People are going to form an opinion about you  based on what you post.  If you post something for a close friend or family member and a potential employer sees it and gets offended (photo or different viewpoint than yours) they are probably not going to hire you.  If you are a constant downer, always negative or hateful, its the same thing.  People want to see positive happy neutral stuff.  Nope - that's not the reality of life, but it IS the truth of the world of social media.  You are putting yourself out there - change the way you post. If you want to stay hire-able in your field, refrain from posting the other stuff.  Send a private message to someone, email them or pick up the phone.

We used to just add people to Facebook and other sites that we knew well, and that understood us well, but now many of us use it for networking and don't really know everyone on our social networks all that well.

I have my personal religious and political beliefs just like you do, but I never EVER post anything about them. I keep most of my posts happy and upbeat.  The negative stuff?  I just don't post it most of the time and if I do, its for a very limited time, and its just usually stuff about having a bad day or something.

Here is what happens.  You apply for a job, or a gig or whatever and that person looks at your social media posts and sees something negative you have posted where they have a different opinion or it just hits them the wrong way - guess what?  You don't get the job.  People will also form opinions about you that may not be fair, but they will.  I have looked at some of my friends posts and ended up "hiding them from my feed" because I didn't want to see the posts.  Or maybe they post 100 times a day - noone wants to see that either.

I am not saying you have to pretend your from Pleasantville, or be a total drone, but just think twice before you post.  Ask yourself, " Is it ok for everyone I want to do business with to see this?"

If you still want to do it, here is my suggestion, because I do this:  For Facebook, put everyone in "categories".  When you post, you can choose who (what category) sees the posts.  So, when I post photos of my cats, or family stuff, etc. many times I will post it to "Friends" or "Family", EXCEPT "Film Friends"  Or if I don't want to bore my family with my IMDb and blog posts, I will make the post view-able to "Film Friends" only.  This way, you can control who sees what, and you can see talk and post as freely as you like without the risk of losing work or offending the wrong people.

I did a little research, and I am not the only one with this opinion.  A few links I found with more info:

Just my 2 cents - keep it classy and lets all get working together!

PS - I deleted my Twitter account recently, so I left it off the below links this time.  Just TOO much social media for one gal!  :)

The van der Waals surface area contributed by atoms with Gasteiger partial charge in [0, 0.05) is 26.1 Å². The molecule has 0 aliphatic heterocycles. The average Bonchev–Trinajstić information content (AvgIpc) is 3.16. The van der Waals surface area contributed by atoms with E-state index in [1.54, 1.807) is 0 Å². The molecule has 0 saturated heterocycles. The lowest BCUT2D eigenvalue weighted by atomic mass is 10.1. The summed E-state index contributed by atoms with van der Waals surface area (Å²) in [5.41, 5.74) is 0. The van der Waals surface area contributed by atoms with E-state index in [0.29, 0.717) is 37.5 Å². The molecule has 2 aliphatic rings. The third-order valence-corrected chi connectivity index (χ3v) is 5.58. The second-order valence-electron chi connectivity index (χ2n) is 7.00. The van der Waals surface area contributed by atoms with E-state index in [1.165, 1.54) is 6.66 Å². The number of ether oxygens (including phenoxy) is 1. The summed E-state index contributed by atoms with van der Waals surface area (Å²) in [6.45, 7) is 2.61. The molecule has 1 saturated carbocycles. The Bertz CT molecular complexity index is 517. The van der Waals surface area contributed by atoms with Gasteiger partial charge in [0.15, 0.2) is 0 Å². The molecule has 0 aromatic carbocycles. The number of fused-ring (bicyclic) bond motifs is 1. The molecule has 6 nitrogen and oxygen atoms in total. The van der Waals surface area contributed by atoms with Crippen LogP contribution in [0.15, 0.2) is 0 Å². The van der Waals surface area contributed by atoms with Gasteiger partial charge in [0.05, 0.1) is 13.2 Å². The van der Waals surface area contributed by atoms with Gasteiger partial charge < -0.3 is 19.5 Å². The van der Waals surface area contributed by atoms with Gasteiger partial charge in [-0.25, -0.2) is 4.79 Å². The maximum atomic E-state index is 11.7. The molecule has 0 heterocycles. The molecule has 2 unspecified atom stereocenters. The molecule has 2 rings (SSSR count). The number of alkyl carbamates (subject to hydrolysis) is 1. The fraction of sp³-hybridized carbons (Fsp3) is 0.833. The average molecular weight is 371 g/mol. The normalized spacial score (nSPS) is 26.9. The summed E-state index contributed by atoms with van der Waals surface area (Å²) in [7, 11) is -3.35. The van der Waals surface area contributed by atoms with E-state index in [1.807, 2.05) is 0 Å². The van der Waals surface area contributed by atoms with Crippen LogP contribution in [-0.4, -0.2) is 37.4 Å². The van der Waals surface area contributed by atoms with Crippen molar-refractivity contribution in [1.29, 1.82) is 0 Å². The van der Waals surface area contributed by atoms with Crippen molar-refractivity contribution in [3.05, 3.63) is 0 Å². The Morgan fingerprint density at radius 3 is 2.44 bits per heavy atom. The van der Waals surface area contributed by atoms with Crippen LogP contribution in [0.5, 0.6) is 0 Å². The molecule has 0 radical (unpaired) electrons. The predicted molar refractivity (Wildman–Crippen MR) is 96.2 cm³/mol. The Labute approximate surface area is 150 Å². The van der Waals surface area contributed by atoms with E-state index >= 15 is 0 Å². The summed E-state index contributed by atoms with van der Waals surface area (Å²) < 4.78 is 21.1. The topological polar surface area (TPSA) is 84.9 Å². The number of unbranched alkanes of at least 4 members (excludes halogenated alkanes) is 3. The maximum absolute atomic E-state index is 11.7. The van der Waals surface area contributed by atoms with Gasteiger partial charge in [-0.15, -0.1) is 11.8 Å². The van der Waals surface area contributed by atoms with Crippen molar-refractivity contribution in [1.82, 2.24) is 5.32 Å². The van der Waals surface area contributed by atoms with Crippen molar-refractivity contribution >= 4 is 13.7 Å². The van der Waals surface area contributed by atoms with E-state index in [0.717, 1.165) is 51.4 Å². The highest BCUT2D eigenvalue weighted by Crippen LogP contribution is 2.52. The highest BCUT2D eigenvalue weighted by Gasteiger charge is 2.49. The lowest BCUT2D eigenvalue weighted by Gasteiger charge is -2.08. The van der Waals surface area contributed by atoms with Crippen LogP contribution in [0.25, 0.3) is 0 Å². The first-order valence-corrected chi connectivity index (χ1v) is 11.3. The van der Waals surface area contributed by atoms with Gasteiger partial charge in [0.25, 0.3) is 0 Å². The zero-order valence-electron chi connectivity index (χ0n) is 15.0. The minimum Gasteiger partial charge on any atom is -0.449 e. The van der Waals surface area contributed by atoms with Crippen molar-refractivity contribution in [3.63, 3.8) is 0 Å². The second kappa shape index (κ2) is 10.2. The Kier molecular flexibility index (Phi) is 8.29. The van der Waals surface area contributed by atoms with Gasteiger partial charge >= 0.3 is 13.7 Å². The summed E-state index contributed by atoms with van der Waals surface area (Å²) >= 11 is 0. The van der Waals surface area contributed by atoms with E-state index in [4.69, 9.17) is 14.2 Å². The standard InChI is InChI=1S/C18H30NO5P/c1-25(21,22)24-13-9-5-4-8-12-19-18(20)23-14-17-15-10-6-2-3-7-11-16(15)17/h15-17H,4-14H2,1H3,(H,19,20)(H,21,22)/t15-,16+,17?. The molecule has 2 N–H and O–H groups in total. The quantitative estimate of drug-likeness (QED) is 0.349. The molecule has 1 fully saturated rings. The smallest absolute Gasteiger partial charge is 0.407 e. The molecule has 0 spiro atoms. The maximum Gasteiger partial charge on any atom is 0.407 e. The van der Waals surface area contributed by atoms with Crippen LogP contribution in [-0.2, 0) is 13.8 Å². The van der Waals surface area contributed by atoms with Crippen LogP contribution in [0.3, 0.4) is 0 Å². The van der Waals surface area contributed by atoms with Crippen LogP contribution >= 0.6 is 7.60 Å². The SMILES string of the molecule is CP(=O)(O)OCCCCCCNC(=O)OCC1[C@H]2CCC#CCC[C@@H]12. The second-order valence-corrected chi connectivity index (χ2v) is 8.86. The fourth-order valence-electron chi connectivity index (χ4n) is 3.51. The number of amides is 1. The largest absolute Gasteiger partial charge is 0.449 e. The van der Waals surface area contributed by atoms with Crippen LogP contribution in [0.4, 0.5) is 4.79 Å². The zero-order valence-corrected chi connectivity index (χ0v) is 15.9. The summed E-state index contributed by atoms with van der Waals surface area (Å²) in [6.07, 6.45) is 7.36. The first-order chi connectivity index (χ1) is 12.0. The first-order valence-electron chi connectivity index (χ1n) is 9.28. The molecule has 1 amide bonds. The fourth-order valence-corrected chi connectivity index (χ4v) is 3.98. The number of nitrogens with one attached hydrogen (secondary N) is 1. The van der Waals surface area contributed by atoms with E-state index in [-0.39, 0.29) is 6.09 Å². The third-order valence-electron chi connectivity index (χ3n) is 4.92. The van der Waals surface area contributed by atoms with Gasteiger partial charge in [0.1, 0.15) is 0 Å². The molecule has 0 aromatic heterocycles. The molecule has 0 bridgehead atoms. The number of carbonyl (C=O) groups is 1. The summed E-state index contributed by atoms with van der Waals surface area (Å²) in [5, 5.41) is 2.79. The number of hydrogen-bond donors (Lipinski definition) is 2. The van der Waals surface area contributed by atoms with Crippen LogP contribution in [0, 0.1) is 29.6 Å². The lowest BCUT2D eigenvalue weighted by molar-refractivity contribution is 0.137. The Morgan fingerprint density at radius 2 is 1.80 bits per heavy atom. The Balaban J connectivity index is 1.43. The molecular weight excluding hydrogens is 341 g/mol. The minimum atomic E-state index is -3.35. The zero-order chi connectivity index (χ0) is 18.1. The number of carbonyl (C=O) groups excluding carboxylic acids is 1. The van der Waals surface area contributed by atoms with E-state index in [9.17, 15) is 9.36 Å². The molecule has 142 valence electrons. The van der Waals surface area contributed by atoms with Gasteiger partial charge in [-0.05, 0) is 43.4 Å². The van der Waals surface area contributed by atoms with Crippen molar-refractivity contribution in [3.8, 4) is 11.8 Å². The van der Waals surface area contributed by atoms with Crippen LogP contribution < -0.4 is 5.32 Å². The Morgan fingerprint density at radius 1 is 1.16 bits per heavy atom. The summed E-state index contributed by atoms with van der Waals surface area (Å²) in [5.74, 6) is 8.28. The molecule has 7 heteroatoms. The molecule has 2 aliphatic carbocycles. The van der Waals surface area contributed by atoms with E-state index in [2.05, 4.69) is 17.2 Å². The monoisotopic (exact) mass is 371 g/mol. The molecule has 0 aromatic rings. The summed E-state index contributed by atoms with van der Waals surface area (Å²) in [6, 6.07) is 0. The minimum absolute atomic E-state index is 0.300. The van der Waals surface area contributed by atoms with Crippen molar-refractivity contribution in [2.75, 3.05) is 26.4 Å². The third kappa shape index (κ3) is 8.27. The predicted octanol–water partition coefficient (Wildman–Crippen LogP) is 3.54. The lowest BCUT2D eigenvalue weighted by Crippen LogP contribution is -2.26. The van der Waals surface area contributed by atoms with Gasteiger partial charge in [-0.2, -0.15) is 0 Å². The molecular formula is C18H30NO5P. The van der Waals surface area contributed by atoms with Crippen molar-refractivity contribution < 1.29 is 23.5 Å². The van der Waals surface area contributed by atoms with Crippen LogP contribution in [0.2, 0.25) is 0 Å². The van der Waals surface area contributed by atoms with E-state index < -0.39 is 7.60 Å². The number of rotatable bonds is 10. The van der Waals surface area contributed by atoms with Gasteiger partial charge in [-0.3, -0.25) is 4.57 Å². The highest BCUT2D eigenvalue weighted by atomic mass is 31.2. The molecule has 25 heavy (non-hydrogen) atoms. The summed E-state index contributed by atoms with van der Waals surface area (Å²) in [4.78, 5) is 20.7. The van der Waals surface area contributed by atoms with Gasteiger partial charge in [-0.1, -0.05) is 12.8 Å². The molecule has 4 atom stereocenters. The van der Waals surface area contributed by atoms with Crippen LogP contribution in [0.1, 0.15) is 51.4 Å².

Sunday, January 19, 2014

Tucson has the right idea

Read their post:


Saturday, January 4, 2014

Check your ego at the door...and get more work!

I am going to sound like your mother for this post, but once in a while I will run across someone with a huge ego in this business, and I feel its time I addressed it.  People with huge ego's have a hard time getting work, but they don't understand it because they believe themselves to be so awesome.  People block them and delete them, but they believe its just jealousy. They shine brighter than the brightest star and are just misunderstood. Right? (sigh, no)  

I recently worked with someone like this.  I was embarrassed for them the entire time on set. I was disappointed.  I really expected more from this person.  I know the production company will never hire them again.  Just little things they did all day were very everyone, cast and crew.  I never name names, but truly folks, humility is your friend.  If I have a bad experience with someone on set, do you think I will ever recommend them to a producer or casting agent?  Nope!  I won't air anyone's dirty laundry, but I will recommend someone else.  Be professional and get hired time and time again.  Be nice and be real!  Be thankful and grateful and happy and play well with others.  They will want you back time and time again.

Can you be excited about your work and accomplishments?  Yes!  Should you pump up your career on social networking sites? Of course!  Just check yourself (before you wreck yourself).  What I am talking about here is people who talk about how awesome they are.  People who get angry that other people got roles because they are so much better.  Its all about peoples true mindset and how they address others in public.  Its all about them and never about anyone else.  Most of the time it involves backstabbing others and just general unprofessional behavior.